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Difference between cost and %CPU? [message #389308] Sat, 28 February 2009 05:54 Go to next message
mbmalasenthil
Messages: 27
Registered: July 2008
Junior Member
Hi, I ve attached the plan o/p of 2 different queries giving same results. 1st shows less cost but high %CPU and the second shows the opposite. Which is the best one? Pls suggest.
Thanks,
Senthil
  • Attachment: Query.txt
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[Updated on: Sat, 28 February 2009 07:22]

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Re: Difference between cost and %CPU? [message #389344 is a reply to message #389308] Sat, 28 February 2009 23:09 Go to previous messageGo to next message
rleishman
Messages: 3724
Registered: October 2005
Location: Melbourne, Australia
Senior Member
Think about it.

The best is ... well ... the FASTEST one. Right? So how are you going to determine which one is faster?

Ross Leishman
Re: Difference between cost and %CPU? [message #389350 is a reply to message #389344] Sun, 01 March 2009 05:05 Go to previous messageGo to next message
mbmalasenthil
Messages: 27
Registered: July 2008
Junior Member
Hi Ross, Thanks for yr reply. I am sorry. I do not understand whether i should calculate performance based on %CPU or COST? Pl explain!
Re: Difference between cost and %CPU? [message #389364 is a reply to message #389308] Sun, 01 March 2009 10:34 Go to previous messageGo to next message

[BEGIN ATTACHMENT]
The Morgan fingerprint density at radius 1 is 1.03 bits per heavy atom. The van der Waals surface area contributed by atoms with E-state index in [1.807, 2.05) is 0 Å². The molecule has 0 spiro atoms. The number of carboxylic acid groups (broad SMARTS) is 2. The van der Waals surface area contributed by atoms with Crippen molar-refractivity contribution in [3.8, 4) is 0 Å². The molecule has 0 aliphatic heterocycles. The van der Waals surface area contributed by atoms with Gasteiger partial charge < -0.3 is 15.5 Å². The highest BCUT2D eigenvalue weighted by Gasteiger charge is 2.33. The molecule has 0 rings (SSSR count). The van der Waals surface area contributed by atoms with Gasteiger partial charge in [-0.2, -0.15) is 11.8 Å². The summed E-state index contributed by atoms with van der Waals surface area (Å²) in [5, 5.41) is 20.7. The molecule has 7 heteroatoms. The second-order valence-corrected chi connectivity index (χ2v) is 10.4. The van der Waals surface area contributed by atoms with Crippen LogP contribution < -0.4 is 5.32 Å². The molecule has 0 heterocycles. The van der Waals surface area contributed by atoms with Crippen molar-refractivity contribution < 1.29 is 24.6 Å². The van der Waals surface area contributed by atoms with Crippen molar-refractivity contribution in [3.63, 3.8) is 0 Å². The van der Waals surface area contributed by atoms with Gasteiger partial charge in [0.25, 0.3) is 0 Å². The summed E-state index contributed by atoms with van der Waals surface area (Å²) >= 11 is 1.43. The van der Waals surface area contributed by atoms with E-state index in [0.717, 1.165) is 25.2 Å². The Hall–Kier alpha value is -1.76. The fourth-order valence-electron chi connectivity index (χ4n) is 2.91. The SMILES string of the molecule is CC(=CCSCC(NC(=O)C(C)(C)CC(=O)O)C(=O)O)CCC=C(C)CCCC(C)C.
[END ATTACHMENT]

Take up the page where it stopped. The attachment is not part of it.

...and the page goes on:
cookiemonster
Messages: 12403
Registered: September 2008
Location: Rainy Manchester
Senior Member
You might want to fix this

Note
-----
   - 'PLAN_TABLE' is old version


before reading too much into your explain plans.
Re: Difference between cost and %CPU? [message #389537 is a reply to message #389350] Mon, 02 March 2009 09:43 Go to previous messageGo to next message
JRowbottom
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Assuming that your server isn't CPU bound (ie isn't running at or near full load on it's cpu), you want to pick the best query on neither of these figures.
As Ross said - the best query is the one that returns the results the fastest, so measure how long they take, and pick the quickest.
Re: Difference between cost and %CPU? [message #389670 is a reply to message #389537] Tue, 03 March 2009 02:07 Go to previous messageGo to next message
mbmalasenthil
Messages: 27
Registered: July 2008
Junior Member
Thnx! Leving cost out of equation how do i measure it? On what basis shall i pick the quickest one? Pls explain.
Re: Difference between cost and %CPU? [message #389694 is a reply to message #389670] Tue, 03 March 2009 04:14 Go to previous messageGo to next message
JRowbottom
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Quote:
On what basis shall i pick the quickest one


Eh?
What?

We seem to be having a total failure of communication here.

Imagine if I gave you two sticks of different lengths, and, when told to pick the longest one you said 'On what basis shall I pick the longest one?'

Your reply above makes the same amount of sense.

You pick the quickest query on the basis of it taking the least time to execute - what other conceivable answer could there be?



Re: Difference between cost and %CPU? [message #389695 is a reply to message #389308] Tue, 03 March 2009 04:16 Go to previous messageGo to next message
Alessandro Rossi
Messages: 166
Registered: September 2008
Location: Rome
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Well think about this concept...